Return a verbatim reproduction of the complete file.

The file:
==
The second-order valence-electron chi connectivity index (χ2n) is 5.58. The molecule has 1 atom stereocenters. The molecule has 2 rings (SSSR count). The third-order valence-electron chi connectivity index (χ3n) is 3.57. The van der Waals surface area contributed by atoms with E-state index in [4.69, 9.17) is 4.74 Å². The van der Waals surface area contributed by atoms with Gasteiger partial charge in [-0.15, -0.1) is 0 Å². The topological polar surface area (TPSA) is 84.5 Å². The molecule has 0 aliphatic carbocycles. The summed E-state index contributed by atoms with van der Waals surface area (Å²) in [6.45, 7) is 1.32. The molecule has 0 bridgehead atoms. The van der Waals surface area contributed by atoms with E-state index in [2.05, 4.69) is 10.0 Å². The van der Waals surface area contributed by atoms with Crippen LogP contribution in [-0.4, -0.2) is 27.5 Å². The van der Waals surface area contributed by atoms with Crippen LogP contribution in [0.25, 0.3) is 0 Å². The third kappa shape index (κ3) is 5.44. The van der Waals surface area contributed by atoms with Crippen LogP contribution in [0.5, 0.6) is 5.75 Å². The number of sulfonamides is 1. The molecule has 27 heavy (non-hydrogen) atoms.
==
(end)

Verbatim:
The second-order valence-electron chi connectivity index (χ2n) is 5.58. The molecule has 1 atom stereocenters. The molecule has 2 rings (SSSR count). The third-order valence-electron chi connectivity index (χ3n) is 3.57. The van der Waals surface area contributed by atoms with E-state index in [4.69, 9.17) is 4.74 Å². The van der Waals surface area contributed by atoms with Gasteiger partial charge in [-0.15, -0.1) is 0 Å². The topological polar surface area (TPSA) is 84.5 Å². The molecule has 0 aliphatic carbocycles. The summed E-state index contributed by atoms with van der Waals surface area (Å²) in [6.45, 7) is 1.32. The molecule has 0 bridgehead atoms. The van der Waals surface area contributed by atoms with E-state index in [2.05, 4.69) is 10.0 Å². The van der Waals surface area contributed by atoms with Crippen LogP contribution in [-0.4, -0.2) is 27.5 Å². The van der Waals surface area contributed by atoms with Crippen LogP contribution in [0.25, 0.3) is 0 Å². The third kappa shape index (κ3) is 5.44. The van der Waals surface area contributed by atoms with Crippen LogP contribution in [0.5, 0.6) is 5.75 Å². The number of sulfonamides is 1. The molecule has 27 heavy (non-hydrogen) atoms.